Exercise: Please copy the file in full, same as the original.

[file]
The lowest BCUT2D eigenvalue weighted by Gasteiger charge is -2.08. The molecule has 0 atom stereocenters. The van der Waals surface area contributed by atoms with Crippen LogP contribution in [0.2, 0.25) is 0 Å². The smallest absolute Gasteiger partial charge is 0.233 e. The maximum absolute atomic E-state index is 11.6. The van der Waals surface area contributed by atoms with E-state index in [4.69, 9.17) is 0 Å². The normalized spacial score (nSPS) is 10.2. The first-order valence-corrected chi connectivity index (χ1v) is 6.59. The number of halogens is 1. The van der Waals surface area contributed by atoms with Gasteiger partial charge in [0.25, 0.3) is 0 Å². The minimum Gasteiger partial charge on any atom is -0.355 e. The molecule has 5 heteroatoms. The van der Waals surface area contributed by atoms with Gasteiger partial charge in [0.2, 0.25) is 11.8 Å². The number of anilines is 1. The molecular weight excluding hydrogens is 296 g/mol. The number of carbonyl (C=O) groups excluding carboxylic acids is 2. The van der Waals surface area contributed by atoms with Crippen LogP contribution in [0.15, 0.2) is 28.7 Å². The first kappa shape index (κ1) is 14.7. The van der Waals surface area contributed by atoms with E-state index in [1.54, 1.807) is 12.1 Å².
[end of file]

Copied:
The lowest BCUT2D eigenvalue weighted by Gasteiger charge is -2.08. The molecule has 0 atom stereocenters. The van der Waals surface area contributed by atoms with Crippen LogP contribution in [0.2, 0.25) is 0 Å². The smallest absolute Gasteiger partial charge is 0.233 e. The maximum absolute atomic E-state index is 11.6. The van der Waals surface area contributed by atoms with E-state index in [4.69, 9.17) is 0 Å². The normalized spacial score (nSPS) is 10.2. The first-order valence-corrected chi connectivity index (χ1v) is 6.59. The number of halogens is 1. The van der Waals surface area contributed by atoms with Gasteiger partial charge in [0.25, 0.3) is 0 Å². The minimum Gasteiger partial charge on any atom is -0.355 e. The molecule has 5 heteroatoms. The van der Waals surface area contributed by atoms with Gasteiger partial charge in [0.2, 0.25) is 11.8 Å². The number of anilines is 1. The molecular weight excluding hydrogens is 296 g/mol. The number of carbonyl (C=O) groups excluding carboxylic acids is 2. The van der Waals surface area contributed by atoms with Crippen LogP contribution in [0.15, 0.2) is 28.7 Å². The first kappa shape index (κ1) is 14.7. The van der Waals surface area contributed by atoms with E-state index in [1.54, 1.807) is 12.1 Å².